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and women over the age of 65. Nevertheless, the figures derived for the 20 large cities and suburbs (as of autumn 1959) for budget costs of this limited segment of the aged population indicate that they are higher than the actual incomes of most of the older retired couples living in rented housing.

One measure of income adequacy, however, might be approximated by comparing the median income of all aged-retired and employed, family heads in urban areas with the range of budget costs among the 20 cities covered by the BLS study. TABLE 11.—Annual costs of a budget for a retired elderly couple, 20 large cities and

suburbs, autumn 1959

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1 In 1948, the Social Security Administration issued a budget for an elderly couple, to parallel that for a city worker's family issued by the Bureau of Labor Statistics. The food costs in the SSA budget were developed from the low-cost food plan, and the budget included no provision for owning and operating a car. The newly issued interim revision of this budget by the BLS includes 2 versions--1 comparable to the original SSA budget and the other comparable to the budget for the city worker's family; namely, computing food costs from an average of low-and moderate-cost food plans, including some allowance for alcoholic beverages, and automobile ownership by 14 percent of the couples in New York, Philadelphia, and Boston, and 22 percent in the remaining cities.

NOTE.-For further details see Monthly Labor Review, November 1960, “The BLS Interim Budget for a Retired Couple," by Margaret S. Stotz, and Social Security Bulletin, December 1960, “Budget for an Elderly Couple: Interim Revision by the Bureau of Labor Statistics," by Mollie Orshansky.

Source: Bureau of Labor Statistics.

Specifically, in 1959, the median income of urban heads of families aged 65 and over-including those in the labor force-was $3,335. The range in budget costs in the BLS study of retired elderly couples in the 20 cities was from $2,390 to $3,112 in 1959 prices for a list of goods and services in a 1948 standard of living--not in a standard of living for the late 1950's. If the latter standard of living is used as a base of comparison, the range was from $2,641 to $3,366.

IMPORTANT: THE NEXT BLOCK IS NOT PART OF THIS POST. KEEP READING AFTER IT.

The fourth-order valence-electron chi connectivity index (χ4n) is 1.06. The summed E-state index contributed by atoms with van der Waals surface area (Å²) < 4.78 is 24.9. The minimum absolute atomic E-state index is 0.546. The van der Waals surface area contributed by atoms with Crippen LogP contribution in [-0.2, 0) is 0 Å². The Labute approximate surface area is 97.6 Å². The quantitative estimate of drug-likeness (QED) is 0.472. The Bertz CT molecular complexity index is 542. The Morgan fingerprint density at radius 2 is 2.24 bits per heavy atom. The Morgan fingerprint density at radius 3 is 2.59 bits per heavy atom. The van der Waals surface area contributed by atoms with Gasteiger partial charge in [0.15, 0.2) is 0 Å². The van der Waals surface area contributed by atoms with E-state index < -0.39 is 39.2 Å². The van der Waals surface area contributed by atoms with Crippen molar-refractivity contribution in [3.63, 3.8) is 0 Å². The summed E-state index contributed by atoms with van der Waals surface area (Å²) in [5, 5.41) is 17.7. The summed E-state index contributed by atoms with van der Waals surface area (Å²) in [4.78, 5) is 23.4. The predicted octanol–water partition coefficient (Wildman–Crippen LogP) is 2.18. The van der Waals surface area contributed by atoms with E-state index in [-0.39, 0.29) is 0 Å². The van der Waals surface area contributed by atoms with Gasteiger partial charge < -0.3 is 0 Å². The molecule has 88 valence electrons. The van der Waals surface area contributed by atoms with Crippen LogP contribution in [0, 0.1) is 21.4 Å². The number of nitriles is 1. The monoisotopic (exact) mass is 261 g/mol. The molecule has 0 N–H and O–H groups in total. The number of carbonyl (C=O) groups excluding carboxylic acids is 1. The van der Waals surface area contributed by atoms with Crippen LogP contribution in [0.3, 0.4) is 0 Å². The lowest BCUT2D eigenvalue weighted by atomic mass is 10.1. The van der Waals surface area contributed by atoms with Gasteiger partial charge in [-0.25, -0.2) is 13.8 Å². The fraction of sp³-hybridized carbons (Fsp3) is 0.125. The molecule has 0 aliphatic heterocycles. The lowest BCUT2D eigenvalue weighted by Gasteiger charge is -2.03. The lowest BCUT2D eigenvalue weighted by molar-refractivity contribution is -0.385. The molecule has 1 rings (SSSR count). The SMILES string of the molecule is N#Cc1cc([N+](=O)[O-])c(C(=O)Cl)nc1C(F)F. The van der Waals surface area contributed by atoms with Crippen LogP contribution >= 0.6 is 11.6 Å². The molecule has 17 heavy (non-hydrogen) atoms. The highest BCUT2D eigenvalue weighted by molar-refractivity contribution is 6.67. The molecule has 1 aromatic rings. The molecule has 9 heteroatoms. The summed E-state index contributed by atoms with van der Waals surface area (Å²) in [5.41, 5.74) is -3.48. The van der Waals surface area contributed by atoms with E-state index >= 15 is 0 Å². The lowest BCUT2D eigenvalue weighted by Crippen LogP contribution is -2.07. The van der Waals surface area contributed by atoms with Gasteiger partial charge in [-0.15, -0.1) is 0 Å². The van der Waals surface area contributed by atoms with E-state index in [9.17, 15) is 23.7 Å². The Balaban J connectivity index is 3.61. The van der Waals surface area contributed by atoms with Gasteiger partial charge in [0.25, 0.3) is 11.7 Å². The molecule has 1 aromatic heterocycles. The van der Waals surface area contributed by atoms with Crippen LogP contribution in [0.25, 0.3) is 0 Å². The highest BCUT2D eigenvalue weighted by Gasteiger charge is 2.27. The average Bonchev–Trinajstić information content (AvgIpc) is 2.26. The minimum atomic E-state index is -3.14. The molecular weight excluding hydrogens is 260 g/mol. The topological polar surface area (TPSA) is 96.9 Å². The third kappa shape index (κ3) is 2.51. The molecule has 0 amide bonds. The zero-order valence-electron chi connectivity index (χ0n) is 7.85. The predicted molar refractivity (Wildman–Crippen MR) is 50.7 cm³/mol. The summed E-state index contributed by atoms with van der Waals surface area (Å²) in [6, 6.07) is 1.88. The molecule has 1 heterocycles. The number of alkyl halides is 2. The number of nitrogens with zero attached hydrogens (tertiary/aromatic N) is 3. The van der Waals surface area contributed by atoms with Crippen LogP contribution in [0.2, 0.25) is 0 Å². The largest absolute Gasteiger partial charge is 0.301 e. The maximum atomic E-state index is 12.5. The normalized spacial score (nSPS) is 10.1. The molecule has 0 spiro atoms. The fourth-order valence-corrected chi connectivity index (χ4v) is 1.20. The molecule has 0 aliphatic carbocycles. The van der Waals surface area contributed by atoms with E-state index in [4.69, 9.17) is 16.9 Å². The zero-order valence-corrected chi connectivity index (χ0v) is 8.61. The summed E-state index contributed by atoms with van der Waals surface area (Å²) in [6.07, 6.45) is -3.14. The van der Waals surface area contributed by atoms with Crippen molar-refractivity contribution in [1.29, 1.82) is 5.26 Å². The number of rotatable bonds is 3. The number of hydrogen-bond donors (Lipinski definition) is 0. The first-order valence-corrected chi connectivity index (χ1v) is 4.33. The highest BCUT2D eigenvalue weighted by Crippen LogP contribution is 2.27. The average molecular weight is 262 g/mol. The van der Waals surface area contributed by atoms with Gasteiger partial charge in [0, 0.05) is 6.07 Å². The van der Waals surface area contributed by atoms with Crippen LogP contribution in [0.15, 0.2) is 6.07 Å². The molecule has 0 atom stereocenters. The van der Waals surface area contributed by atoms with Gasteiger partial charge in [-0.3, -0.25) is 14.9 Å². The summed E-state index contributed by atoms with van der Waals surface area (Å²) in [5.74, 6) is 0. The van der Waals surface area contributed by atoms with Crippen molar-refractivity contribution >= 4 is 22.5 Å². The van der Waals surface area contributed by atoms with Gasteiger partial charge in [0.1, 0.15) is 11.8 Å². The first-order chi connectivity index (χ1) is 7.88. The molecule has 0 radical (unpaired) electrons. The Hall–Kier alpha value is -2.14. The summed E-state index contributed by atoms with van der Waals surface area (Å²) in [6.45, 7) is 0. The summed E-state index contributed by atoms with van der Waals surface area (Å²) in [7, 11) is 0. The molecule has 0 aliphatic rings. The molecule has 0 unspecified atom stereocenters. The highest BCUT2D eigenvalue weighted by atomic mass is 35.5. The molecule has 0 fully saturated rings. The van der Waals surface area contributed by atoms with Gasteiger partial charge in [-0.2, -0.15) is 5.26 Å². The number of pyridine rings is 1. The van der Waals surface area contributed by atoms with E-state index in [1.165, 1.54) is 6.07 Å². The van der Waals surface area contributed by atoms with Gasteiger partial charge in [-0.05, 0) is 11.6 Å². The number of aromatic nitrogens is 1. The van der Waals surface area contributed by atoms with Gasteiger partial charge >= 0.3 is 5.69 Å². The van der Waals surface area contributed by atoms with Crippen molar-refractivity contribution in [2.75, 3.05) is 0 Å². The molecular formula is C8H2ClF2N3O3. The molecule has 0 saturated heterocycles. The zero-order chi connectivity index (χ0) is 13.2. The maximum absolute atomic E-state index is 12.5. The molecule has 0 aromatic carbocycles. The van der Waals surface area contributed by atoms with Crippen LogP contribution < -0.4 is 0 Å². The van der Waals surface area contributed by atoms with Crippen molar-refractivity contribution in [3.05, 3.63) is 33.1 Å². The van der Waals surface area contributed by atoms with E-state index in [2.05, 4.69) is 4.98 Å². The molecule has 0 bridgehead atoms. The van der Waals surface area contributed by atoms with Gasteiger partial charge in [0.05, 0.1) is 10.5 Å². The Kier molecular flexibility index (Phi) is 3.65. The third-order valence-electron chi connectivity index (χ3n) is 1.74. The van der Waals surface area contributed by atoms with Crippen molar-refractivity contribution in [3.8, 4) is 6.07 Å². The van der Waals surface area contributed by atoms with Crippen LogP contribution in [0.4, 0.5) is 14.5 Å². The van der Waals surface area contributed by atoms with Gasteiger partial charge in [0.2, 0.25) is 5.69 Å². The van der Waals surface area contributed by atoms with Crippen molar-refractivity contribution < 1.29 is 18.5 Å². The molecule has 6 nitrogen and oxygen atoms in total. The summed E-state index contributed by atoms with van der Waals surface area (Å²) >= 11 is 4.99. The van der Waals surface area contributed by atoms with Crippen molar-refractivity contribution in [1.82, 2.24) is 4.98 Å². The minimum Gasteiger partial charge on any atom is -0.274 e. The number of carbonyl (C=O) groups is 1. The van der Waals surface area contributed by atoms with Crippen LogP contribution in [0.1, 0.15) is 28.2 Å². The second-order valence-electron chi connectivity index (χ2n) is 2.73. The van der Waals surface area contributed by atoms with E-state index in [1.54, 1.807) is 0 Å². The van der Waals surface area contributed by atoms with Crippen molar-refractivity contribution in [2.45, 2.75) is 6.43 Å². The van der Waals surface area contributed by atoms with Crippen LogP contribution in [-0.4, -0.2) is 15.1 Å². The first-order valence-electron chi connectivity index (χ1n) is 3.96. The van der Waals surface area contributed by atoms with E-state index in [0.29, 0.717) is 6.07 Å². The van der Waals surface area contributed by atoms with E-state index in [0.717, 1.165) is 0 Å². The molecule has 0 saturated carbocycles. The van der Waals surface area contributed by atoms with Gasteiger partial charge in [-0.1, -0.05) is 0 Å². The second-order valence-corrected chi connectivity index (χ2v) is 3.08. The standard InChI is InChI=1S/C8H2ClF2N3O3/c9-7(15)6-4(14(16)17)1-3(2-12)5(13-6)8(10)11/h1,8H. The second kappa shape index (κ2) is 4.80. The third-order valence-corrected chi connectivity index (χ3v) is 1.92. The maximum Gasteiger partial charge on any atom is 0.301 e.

It should be emphasized that "budget costs" here refer not to what such retired elderly couples actually spent in these years, but rather to a standard of income deemed necessary for a "healthful, self-respecting manner of living which allows normal participation in community life," to quote the Bureau of Labor Statistics. Considering the fact that the $3,335 median income for urban aged family


heads includes the greatly higher incomes of employed persons and, further, that frequently such families include additional income earners, it is reasonable to conclude that at least one-half of all retired aged urban couples live on incomes below the BLS budget.

If the relationship of the median income of aged urban family heads not employed year-round, full time, to the median income of those employed year-round, full time, is similar to the previously stated relationship (table 7) in the case of all aged heads, 47.3 percent, or even if it is a higher percentage, say, as much as 60 percent, the adequacy of actual income-as compared with the BLS budget-is quite obviously low.

Even with the arbitrarily granted 60 percent relationship, the median income of urban aged family heads not working year-round and full time (“retired”) would be about $2,000, well below the BLS budget figure ranges for both the original and the current budgets. We feel fairly certain, however, that the 60 percent figure is a generous guess on our part and that, therefore, the actual figure is below $2,000. In the future, we hope that it will be possible to obtain precise figures from the Census Bureau. In other words, it is fairly well certain that more than one-half of our country's city-dwelling retired couples (including those not living in rented dwelling units) are living on incomes definitely below a standard of living defined as adequate but not ideal by the Bureau of Labor Statistics. The situation of unrelated aged individuals living in cities could be expressed in even stronger terms.

In dealing with these attempts to determine adequacy of income of the aged the subcommittee has been struck by the fact that statistical and other data on the subject have not been collected and organized in such a way as to answer many of the questions of concern to the subcommittee. We strongly urge that steps be taken to remedy this.3

PROPOSALS TO RELIEVE THE INCOME PROBLEM Among the major alternatives, not mutually exclusive, suggested for tackling the problem of the income of the aged, the subcommittee has chosen a few for discussion here.*

1. The subcommittee recommends, as it did a year ago, that there be a substantial increase in benefits under the system of old-age and survivors insurance for all beneficiaries. The present minimum of $33 per month (and there are some beneficiaries who actually receive less than this amount) should be raised to at least $50 per month. The importance of this recommendation is strengthened by our knowledge that beneficiaries with the lowest benefits typically have few, if any, additional sources of money income and few assets.

An increase in the minimum monthly benefit would be an important, even though modest, step toward attaining a level of income deemed in keeping with American standards in the latter half of this century.